Mary Palmieri Gai

Montessori probably got the idea from a one room schoolhouse. Students all learned from each other. Older students had their early lessons reinforced by the young ones and the little guys could get a glimpse of what was to come overhearing what the older students were learning.  The best way to learn is to teach……..each other!!


Period interior a typical one room school house but don’t forget to read the account to the right of what was really going on at the time.


Shelton.

Located on the grounds of the Historical Society in Huntinton, this school was originally located at the corner of Trap Falls and Huntington street and was moved to 70 Ripton Road in 1970.


From The History of Education in CT by Dudley 

One Room Schoolhouses in the 1800s.

The school buildings themselves were in horrendous condition. Architectural structure, as well as instruction, had changed little from the early colonial Period. Of the one hundred and three schools examined in the 1830s only thirty-one could be classified as in good repair and only seven as really comfortable. The majority were still quite small, with the average room size being twenty square feet with an eight foot ceiling. Stoves or fireplaces provided heat, but only three schools in one hundred and four school districts surveyed had an out-house. The walls and desks were, “ . . . cut and marked with all sorts of images, some of which would make heathens blush.”8 Most rooms were without maps, globes, or other supplies.


What was a teacher paid in 1880?

In 1813, the teacher’s salaries were between $6-$9 per week, and in 1910 the salaries rose to about $11-$15 per week.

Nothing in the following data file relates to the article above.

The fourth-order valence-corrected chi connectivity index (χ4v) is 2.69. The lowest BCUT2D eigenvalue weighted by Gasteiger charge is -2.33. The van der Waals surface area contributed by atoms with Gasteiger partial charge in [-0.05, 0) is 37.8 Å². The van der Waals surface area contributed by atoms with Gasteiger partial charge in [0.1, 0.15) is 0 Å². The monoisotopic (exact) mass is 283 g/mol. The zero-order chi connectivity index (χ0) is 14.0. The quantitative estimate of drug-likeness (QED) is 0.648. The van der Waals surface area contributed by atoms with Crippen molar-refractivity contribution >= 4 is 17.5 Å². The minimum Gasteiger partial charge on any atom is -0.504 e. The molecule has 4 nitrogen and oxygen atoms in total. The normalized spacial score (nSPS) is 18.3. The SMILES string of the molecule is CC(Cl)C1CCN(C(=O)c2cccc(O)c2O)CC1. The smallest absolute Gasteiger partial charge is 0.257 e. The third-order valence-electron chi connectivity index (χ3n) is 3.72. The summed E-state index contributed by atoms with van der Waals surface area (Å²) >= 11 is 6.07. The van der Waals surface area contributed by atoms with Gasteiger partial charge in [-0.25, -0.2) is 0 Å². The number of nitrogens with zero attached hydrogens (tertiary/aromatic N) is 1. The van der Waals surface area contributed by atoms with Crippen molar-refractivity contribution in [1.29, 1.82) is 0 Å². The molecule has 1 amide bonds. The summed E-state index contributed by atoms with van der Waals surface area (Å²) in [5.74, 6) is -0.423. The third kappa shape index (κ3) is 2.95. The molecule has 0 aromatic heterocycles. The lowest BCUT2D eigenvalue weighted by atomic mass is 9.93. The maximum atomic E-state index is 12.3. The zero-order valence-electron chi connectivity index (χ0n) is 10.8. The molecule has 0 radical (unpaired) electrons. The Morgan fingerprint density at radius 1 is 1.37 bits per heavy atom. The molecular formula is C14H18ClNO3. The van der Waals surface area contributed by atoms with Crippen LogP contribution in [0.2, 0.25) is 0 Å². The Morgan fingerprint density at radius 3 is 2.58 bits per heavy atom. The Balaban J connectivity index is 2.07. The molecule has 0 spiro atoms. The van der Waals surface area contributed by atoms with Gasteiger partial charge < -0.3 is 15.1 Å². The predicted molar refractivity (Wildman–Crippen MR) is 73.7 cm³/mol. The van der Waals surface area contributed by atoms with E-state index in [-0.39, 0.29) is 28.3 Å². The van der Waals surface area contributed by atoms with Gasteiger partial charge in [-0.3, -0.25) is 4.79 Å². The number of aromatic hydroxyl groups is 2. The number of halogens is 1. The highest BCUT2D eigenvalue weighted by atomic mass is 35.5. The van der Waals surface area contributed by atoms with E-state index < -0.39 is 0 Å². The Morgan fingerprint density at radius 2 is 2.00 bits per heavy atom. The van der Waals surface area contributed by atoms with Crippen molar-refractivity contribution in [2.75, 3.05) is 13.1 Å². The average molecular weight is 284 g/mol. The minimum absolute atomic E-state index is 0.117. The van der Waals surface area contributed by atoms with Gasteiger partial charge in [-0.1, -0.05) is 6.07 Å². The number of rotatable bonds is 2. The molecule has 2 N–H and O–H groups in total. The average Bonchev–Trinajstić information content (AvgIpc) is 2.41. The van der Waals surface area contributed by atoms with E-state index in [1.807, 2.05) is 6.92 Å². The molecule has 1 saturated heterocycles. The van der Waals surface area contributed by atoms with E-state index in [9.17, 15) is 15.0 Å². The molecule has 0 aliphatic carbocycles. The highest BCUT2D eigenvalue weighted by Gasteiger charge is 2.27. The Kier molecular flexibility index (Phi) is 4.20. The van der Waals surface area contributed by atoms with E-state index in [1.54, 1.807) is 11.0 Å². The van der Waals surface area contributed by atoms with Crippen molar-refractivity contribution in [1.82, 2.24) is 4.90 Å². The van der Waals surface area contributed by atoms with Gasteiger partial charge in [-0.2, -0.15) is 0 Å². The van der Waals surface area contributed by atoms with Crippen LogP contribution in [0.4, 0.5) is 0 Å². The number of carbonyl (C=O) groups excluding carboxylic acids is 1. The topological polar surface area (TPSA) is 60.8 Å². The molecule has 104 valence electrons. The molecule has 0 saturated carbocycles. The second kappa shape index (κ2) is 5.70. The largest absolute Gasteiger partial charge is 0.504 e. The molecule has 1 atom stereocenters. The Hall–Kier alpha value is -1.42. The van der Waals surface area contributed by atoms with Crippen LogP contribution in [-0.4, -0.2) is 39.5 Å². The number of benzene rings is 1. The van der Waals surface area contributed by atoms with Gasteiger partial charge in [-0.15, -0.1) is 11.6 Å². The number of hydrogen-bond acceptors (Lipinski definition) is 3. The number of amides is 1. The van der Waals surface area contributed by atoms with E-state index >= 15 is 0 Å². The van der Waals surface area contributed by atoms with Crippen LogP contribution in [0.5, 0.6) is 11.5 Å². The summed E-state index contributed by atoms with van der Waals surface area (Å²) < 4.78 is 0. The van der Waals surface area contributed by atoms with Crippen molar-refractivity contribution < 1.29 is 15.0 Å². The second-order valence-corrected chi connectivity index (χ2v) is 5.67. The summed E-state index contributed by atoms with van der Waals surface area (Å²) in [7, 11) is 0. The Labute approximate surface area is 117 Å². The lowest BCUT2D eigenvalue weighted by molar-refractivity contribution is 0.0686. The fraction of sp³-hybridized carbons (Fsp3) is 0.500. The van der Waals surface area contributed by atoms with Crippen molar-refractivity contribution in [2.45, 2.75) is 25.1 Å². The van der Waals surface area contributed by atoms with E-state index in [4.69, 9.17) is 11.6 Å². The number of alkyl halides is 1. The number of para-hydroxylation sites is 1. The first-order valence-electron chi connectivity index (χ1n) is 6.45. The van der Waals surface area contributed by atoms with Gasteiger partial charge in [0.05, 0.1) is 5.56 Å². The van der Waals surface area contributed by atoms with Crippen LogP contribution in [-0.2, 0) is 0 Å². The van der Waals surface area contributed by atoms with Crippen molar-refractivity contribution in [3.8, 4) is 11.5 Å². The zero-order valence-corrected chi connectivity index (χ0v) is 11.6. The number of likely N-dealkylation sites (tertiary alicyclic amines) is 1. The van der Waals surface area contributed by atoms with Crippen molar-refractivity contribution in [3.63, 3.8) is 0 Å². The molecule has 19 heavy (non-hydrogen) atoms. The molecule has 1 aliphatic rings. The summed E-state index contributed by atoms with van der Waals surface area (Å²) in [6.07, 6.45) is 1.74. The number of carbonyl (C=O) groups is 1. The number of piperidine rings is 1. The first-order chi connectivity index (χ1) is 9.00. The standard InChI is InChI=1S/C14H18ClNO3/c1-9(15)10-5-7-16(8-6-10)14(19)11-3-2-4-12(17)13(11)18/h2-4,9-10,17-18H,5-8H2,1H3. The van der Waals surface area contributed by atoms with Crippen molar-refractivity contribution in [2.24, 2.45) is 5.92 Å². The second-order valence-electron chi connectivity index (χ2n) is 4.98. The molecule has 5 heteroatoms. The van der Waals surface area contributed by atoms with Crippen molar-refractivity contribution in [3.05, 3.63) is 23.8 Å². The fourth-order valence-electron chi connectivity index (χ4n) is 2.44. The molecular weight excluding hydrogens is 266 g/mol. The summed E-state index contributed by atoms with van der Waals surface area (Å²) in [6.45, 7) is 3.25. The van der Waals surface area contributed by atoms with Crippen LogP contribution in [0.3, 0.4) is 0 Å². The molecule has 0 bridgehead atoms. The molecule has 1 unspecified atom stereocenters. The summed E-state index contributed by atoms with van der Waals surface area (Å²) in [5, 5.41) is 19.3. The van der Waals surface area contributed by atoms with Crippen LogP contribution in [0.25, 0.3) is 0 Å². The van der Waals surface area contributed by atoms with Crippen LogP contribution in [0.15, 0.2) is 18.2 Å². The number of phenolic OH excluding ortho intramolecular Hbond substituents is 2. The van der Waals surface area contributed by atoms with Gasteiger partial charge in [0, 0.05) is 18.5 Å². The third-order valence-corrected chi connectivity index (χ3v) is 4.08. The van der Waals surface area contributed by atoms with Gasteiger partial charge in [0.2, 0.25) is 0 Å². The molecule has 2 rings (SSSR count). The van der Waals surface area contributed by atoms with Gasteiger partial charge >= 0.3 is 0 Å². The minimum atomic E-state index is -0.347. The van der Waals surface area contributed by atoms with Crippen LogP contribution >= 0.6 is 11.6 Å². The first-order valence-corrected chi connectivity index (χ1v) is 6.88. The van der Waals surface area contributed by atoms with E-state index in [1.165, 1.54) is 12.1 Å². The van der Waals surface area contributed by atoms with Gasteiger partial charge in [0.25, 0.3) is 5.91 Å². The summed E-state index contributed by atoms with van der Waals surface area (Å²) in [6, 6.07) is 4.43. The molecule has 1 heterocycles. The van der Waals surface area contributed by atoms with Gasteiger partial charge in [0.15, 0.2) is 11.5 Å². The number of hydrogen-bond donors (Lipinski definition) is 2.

Before the civil war, most teachers were men but they went  off to war. From then on teachers were mostly women.  


RECOLLECTION OF S.G. GOODRICH (circa late 1790s) Ridgefiield CT

The school being organized, we were all seated upon benches, made of what were called slabs-that is, boards having the exterior or rounded part of the log on one side: as they were useless for other purposes, these were converted into school-benches, the rounded part down. They had each four supports, consisting of straddling wooden legs, set into augur holes. Our own legs swayed in the air, for they were too short to touch the floor. Oh, what an awe fell over me, when we were all seated and silence reigned around:

The children were called up, one by one, to Aunt Delight, who sat on a low chair, and required each, as a preliminary, to make his manners, consisting of a small sudden nod or jerk of the head. She then placed the spelling-book—which was Dilworth’s—before the pupil, and with a buck-handled penknife pointed, one by one, to the letters of the alphabet, saying, “What’s that?”

I looked upon these operations with intense curiosity and no small respect, until my own turn came. I went up to the schoolmistress with some emotion, and when she said rather spitefully, as I thought, “Make your obeisance:” my little intellects all fled away, and I did nothing. Having waited a second, gazing at me with indignation, she laid her hand on the top of my head, and gave it a jerk which made my teeth chash. I believe I bit my tongue a little; at all events, my sense of dignity was offended, and when she pointed to A, and asked what it was, it swam before me dim and hazy, and as big as a full moon. She repeated the question, but I was doggedly silent. Again, a third time, she said, “What’s that?” I replied: “Why don’t you tell me what it is? I didn’t come here to learn you your letters:”

ONE Room Schoolhouses and Teachers in 1908 WESTPORT, Conn. From Journal of Education.

Journal of education 1908 Westport. The teachers in the local schools this year are.

Superintendant WH Wheatley of Fairfield,

High School B.S. Boyden Principal, Ruth B. Hall, Jessie Brown, Mary A Judd eighth Grade, Catherineine McCann Seventh Grade,

Bridge Street Minnie Thompson, Linda McMahon, Sarah Purcell, Rose M. Coyle

Greens Farms, Alice Clack, Evelyn Banks, Pearl Schamp,

East Saugatuck, Mary Moore, Ella McGauley

West Saugatuck, Eva Bowen Ida  M. Lovegrove,

Cross Highway, Mary E. Cassidy;

Poplar Plains, Jessie L McAustan,

Coleytown, Maude Green,

West Long Lots Miss B.M. Wilcox

A cool snippet from Newspaper for Weston School Houses from 1925

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